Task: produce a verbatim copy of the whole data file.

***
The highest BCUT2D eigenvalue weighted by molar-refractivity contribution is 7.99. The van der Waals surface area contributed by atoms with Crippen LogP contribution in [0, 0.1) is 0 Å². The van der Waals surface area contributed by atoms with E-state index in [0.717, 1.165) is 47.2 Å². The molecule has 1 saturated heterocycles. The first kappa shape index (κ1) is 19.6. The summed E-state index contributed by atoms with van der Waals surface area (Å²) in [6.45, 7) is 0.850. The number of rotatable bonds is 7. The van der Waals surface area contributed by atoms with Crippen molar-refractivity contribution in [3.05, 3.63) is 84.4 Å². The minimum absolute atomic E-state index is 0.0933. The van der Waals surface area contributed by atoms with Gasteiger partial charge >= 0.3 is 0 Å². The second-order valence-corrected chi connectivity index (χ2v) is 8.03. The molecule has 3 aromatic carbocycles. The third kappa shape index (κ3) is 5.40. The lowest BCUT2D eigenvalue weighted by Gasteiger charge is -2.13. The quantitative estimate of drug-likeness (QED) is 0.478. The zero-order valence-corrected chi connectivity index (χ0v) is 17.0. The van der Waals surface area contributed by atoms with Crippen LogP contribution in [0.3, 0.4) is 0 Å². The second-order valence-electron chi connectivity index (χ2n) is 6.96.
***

The highest BCUT2D eigenvalue weighted by molar-refractivity contribution is 7.99. The van der Waals surface area contributed by atoms with Crippen LogP contribution in [0, 0.1) is 0 Å². The van der Waals surface area contributed by atoms with E-state index in [0.717, 1.165) is 47.2 Å². The molecule has 1 saturated heterocycles. The first kappa shape index (κ1) is 19.6. The summed E-state index contributed by atoms with van der Waals surface area (Å²) in [6.45, 7) is 0.850. The number of rotatable bonds is 7. The van der Waals surface area contributed by atoms with Crippen molar-refractivity contribution in [3.05, 3.63) is 84.4 Å². The minimum absolute atomic E-state index is 0.0933. The van der Waals surface area contributed by atoms with Gasteiger partial charge >= 0.3 is 0 Å². The second-order valence-corrected chi connectivity index (χ2v) is 8.03. The molecule has 3 aromatic carbocycles. The third kappa shape index (κ3) is 5.40. The lowest BCUT2D eigenvalue weighted by Gasteiger charge is -2.13. The quantitative estimate of drug-likeness (QED) is 0.478. The zero-order valence-corrected chi connectivity index (χ0v) is 17.0. The van der Waals surface area contributed by atoms with Crippen LogP contribution in [0.3, 0.4) is 0 Å². The second-order valence-electron chi connectivity index (χ2n) is 6.96.